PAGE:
1989 Palmer, Margaux

SKU #950047 96 points Robert Parker's Wine Advocate

 Tasted at the Château Palmer vertical in London, the 1989 Château Palmer has always been my favourite vintage from that decade after the 1983. The first bottle was unfortunately corked. The second was as it should be: the nose tensile with red berries, sous-bois, potpourri and strawberry pastille - lively and energetic. The palate is medium-bodied and vibrant right from the start, silky in texture with plenty of citrus fruit, gently building to a harmonious and detailed finish that lingers in the mouth. This is a magnificent Château Palmer that continues to effortlessly dish out so much vinous pleasure. Tasted May 2015. (NM)  (5/2015)

92 points Wine Spectator

 Displays impressive sweet berry and floral aromas, with hints of cedar and light new oak. Medium- to full-bodied, offering fine tannins and a fresh finish. This wine is just now opening, with a racy backbone of tannins and dark fruits on the finish. This is turning out to be more balanced than I remember. Ready. (JS, Web-2010)

91 points James Suckling

 I find this a little austere with mineral, tar, and currant character. It’s a little subdued. Full and silky on the palate, it’s firm and bright, even tight. Served from imperial bottle.  (1/2011)

Jancis Robinson

 Mid ruby with a younger-looking rim than the 1988. Very ripe and rich and almost rusty and developed. Very rich and ripe and almost New Worldy! Not nearly as subtle as the Palmer 1988 on the nose but there is fruit, even if slight greenness. Nice persistence. Some velvet plus some greenness. 17.5/20 points.  (6/2011)

K&L Notes

Robert Parker: "One of the superstars of the vintage, Palmer’s 1989 retains a dark plum/purple color with some pink and a hint of amber creeping in at the rim. A big nose of charcoal, white flowers (acacia?), licorice, plums, and black currants comes from the glass of this elegant, medium to full-bodied, very concentrated, seamlessly made wine. Gorgeous and seemingly fully mature yet brilliantly balanced, this wine may well turn out to be a modern-day clone of the glorious 1953. Anticipated maturity: Now-2020. Last tasted, 5/02." (Bordeaux Book, 4th Edition)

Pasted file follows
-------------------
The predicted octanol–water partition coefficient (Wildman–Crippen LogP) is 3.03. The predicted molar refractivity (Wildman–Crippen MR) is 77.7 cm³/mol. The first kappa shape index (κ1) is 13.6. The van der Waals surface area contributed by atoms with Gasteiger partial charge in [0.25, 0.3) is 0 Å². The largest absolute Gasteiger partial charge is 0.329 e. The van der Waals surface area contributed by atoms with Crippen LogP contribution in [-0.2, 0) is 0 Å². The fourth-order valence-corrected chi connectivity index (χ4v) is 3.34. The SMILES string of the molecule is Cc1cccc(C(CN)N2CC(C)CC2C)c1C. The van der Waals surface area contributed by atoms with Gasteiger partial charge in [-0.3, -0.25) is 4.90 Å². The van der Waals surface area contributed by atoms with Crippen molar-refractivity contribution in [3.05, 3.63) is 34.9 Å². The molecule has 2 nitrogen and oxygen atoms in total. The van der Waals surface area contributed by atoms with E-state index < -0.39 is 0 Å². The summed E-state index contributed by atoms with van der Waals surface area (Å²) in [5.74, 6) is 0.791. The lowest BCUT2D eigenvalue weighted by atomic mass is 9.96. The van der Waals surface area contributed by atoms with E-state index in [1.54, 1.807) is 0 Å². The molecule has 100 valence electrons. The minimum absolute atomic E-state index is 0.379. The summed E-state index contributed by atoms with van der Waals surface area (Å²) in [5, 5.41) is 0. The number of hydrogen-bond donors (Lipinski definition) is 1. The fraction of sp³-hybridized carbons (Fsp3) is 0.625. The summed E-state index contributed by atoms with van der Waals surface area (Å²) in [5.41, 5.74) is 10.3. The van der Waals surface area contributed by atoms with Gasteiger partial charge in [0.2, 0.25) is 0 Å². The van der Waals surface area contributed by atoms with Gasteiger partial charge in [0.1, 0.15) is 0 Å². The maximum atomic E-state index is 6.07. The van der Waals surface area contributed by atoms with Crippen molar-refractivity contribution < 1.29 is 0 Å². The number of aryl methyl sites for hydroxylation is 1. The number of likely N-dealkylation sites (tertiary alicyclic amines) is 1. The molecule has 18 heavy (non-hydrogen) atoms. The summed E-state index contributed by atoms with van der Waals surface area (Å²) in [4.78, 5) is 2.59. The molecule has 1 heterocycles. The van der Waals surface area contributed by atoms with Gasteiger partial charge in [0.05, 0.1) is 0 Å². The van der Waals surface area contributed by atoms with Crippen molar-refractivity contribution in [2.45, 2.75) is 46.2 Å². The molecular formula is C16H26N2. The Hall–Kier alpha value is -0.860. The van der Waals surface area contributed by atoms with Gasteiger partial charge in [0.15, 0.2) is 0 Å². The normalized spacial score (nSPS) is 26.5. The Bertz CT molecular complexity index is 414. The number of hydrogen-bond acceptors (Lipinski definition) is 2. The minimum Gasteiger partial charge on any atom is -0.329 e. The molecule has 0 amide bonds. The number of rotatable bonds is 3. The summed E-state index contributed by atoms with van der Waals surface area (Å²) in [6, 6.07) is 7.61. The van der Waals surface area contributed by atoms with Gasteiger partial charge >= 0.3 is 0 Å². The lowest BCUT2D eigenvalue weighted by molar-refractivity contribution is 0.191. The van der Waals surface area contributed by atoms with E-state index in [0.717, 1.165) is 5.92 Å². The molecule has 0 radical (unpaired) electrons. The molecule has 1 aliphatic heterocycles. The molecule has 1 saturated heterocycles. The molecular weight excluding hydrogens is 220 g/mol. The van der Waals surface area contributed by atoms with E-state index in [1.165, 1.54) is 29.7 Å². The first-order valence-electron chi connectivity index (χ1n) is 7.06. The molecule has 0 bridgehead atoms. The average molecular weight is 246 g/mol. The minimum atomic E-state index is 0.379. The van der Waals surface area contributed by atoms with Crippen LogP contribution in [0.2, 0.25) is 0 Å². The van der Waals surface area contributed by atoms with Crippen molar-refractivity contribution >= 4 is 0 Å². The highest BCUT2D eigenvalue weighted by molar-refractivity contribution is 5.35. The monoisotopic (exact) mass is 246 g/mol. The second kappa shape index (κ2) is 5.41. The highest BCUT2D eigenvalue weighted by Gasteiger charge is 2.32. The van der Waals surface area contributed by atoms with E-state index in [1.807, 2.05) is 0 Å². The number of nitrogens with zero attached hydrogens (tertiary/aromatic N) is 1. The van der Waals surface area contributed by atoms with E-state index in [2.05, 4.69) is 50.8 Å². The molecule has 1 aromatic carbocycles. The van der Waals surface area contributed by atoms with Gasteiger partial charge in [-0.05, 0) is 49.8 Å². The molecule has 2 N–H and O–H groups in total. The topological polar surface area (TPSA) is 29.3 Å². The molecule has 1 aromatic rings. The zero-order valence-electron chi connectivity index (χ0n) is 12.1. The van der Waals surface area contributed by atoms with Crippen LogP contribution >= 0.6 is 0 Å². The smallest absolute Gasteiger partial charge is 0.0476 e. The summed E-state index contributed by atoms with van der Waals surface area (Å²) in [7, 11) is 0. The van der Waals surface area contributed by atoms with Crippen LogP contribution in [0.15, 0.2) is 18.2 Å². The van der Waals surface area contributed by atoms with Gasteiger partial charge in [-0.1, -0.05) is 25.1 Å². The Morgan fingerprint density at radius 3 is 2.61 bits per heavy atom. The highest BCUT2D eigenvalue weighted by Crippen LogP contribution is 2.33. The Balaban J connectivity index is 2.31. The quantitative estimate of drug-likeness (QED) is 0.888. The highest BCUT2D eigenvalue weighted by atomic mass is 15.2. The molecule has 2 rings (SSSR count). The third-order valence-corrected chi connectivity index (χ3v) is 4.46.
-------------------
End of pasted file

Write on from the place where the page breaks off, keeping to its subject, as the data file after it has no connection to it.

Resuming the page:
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Cabernet Sauvignon and Blends

- Cabernet Sauvignon has come a long way from its role as a blending varietal, however dominant, in the wines of Bordeaux. Today it is the most planted red varietal in the world. Identified as a descendent of Cabernet Franc and Sauvignon Blanc, the late-ripening Cabernet Sauvignon needs to be planted in warmer climates to fully ripen. Its small berries can easily be identified for their distinctive blue color, thick skins and high tannins. And while the varietal has its own definitive characteristics: green pepper-like aromas and black currant flavors among them, it is perhaps most prized for its ability to convey terroir, vintage and winemaking. A relatively new varietal, Cabernet Sauvignon started making inroads into the wines of the Médoc and Graves in the late-18th century. Today it is also dominant in the up-and-coming Entre-Deux-Mers region of Bordeaux and can also be found in Southwest France. It is the companion varietal to Sangiovese in Italy's Super Tuscans and is planted all over Europe, stretching to lesser-known winegrowing regions like Russia and Lebanon. In the Americas Cabernet Sauvignon has found champions in every nook and cranny of California and among winemakers in Washington, where it complements plantings of Merlot. In South America, Cab thrives in Chile, but can also be found in smaller amounts in Argentina and even in Mexico.


- When it comes to wine, France stands alone. No other country can beat it in terms of quality and diversity. And while many of its Region, Bordeaux, Burgundy and Champagne most obviously, produce wine as rare, as sought-after and nearly as expensive as gold, there are just as many obscurities and values to be had from little known appellations throughout the country. To learn everything there is to know about French wine would take a lifetime. To understand and appreciate French wine, one only has to begin tasting them. Click for a list of bestselling items from all of France.


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Specific Appellation:


- Margaux is the southern most of all of the appellations of the Haut Medoc. Located near St. Julien, it has more cru classe producers than the other four villages of the area. In addition to the legendary Chateau Margaux, there are five second-growths: Rauzan Gassies, Rauzan Seglas, Dufort-Vivens, Lascombes, and Brane Cantenac. While more people are probably familiar with the third growth Chateau Palmer, there are nine other wineries with the same ranking in addition to a trio of fourth growths and a pair of fifth growths. Because Margaux is comprised of five communes… Margaux, Cantenac, Soussans, Labardes and Arsac, the wines styles are diverse throughout the region with the more masculine tannic wines coming from the Cantenac side of the appellation. Because of a high percentage of Merlot planted in the region, many wines from Margaux are more round, feminine, and exotic that the other appellations of the Haut Medoc.